How to calculate burn rate

It’s important to distinguish between gross burn rate, which measures your monthly operating expenses without taking revenue into account, and net burn rate, which shows cash lost in a single month.

Gross burn rate = Cash balance previous month – cash balance current month

Gross burn rate example: You currently have $50,000 in cash on hand and last month had $65,000 in cash holdings.

Gross burn rate = $65,000 - $50,000 = $15,500

Net burn rate = (revenue - operating expenses*) / starting capital** x 100

*Operating expenses refers to everything spent to keep the business running, like rent, utilities and wages. 

**Starting capital refers to the amount of cash initially invested in the business.

Net burn rate example: You launched your business with a $1 million investment, and in one month it had $24,400 in revenue and $170,000 in operating expenses.

Net burn rate = (24,400 – 170,000) / 1,000,000 = 14.56% for that particular month.

What is a cash runway?

Cash runway is the total time a company can continue its general daily operations before exhausting cash on hand. 

Companies typically spend between 18 and 21 months moving from one funding round to another, research shows, suggesting a cash runway of 18 to 21 months is sufficient for a business to operate between funding rounds.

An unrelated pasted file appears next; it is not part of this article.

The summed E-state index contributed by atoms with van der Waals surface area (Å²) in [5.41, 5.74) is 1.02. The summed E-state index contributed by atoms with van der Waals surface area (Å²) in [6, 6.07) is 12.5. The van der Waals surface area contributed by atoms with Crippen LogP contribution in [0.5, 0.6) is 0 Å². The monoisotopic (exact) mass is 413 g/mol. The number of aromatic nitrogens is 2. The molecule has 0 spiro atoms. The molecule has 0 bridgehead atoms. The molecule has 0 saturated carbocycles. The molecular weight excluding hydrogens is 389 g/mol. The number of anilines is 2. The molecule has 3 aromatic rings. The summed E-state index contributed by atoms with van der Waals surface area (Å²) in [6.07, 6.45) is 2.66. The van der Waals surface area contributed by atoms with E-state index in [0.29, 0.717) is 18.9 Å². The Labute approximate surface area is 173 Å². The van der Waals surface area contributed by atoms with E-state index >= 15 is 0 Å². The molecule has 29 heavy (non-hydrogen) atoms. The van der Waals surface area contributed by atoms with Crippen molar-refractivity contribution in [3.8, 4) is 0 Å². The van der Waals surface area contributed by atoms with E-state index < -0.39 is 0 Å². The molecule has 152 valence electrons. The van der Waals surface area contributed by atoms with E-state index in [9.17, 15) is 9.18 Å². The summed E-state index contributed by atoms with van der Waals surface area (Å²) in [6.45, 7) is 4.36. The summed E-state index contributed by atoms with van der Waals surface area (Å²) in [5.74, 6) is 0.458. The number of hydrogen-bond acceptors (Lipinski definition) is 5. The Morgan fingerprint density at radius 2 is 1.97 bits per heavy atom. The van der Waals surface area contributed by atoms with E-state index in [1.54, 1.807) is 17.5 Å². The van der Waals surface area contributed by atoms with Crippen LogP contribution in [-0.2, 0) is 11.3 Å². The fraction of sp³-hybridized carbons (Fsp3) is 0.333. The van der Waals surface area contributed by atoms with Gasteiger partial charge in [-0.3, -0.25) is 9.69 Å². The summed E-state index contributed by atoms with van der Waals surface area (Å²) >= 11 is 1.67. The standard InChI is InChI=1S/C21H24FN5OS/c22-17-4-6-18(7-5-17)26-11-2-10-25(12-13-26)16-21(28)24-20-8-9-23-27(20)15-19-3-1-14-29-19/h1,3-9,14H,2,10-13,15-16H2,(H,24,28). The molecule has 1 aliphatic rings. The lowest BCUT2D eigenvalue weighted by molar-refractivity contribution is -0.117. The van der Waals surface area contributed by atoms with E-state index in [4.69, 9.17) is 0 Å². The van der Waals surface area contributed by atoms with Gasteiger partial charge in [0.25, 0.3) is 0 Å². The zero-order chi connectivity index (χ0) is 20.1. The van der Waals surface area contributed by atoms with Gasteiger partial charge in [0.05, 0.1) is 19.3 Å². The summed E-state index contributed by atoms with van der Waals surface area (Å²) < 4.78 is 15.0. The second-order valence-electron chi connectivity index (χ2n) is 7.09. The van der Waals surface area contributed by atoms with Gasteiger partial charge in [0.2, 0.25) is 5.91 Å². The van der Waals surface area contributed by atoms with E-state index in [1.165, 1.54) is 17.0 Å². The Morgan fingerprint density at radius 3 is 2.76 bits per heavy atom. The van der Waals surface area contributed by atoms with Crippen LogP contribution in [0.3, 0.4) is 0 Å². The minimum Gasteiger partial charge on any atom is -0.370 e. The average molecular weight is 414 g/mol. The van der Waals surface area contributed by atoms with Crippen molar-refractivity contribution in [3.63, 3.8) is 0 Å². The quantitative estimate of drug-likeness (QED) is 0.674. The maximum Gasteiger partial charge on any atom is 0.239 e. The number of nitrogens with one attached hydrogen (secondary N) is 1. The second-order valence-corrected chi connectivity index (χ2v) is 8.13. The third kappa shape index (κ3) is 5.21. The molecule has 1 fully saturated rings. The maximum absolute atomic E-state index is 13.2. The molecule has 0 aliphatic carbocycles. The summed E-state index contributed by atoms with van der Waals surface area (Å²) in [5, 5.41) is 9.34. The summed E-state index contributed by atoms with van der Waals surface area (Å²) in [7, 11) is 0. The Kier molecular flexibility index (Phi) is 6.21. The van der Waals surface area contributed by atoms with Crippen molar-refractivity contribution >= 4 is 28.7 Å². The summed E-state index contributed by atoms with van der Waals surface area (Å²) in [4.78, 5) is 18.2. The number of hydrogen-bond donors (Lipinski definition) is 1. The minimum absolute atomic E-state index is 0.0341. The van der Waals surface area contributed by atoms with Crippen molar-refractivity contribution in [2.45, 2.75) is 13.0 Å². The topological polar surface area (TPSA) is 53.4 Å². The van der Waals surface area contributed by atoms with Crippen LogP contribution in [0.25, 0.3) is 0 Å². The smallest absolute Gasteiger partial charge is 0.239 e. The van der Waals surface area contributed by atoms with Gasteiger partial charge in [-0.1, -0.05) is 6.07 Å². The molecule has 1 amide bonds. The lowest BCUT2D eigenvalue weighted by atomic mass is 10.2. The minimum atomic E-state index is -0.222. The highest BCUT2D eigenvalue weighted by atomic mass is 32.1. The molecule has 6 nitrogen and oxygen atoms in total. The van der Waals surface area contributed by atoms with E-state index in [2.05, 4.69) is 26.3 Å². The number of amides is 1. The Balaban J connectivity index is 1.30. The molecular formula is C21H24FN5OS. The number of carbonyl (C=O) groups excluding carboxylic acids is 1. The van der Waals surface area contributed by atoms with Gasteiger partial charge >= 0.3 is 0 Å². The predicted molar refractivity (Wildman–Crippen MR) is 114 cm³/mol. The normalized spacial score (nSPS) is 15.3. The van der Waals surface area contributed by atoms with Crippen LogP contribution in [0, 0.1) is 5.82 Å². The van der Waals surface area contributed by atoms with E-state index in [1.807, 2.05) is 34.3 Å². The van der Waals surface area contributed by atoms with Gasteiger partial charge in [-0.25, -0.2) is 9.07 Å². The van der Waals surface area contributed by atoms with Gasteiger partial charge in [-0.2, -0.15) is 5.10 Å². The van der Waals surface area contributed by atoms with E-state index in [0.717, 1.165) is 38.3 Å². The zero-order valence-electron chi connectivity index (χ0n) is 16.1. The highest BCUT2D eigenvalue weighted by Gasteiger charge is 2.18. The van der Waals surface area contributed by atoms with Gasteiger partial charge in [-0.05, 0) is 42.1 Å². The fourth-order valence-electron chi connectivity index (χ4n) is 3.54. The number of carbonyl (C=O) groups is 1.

However, it may be more difficult to raise funds or obtain a loan during an economic downturn. Determining your runway helps keep you from being caught off-guard.

Talk to us about how our outsourced business services can help your startup increase cash flow and efficiency.

How to calculate cash runway

Assuming your books are up to date, accessing the financial data you need to periodically calculate your cash burn rate and runway is pretty straightforward.

Cash runway = total cash held / burn rate = # months before running out of money

For example, if you have $1,000,000 in your bank account (cash balance) and monthly operating expenses of $125,000 (burn rate), you’d be able to continue operating as normal for eight months without raising any additional cash. 

In general, business owners should confirm their firm can remain viable over the next 24 months without requiring additional cash.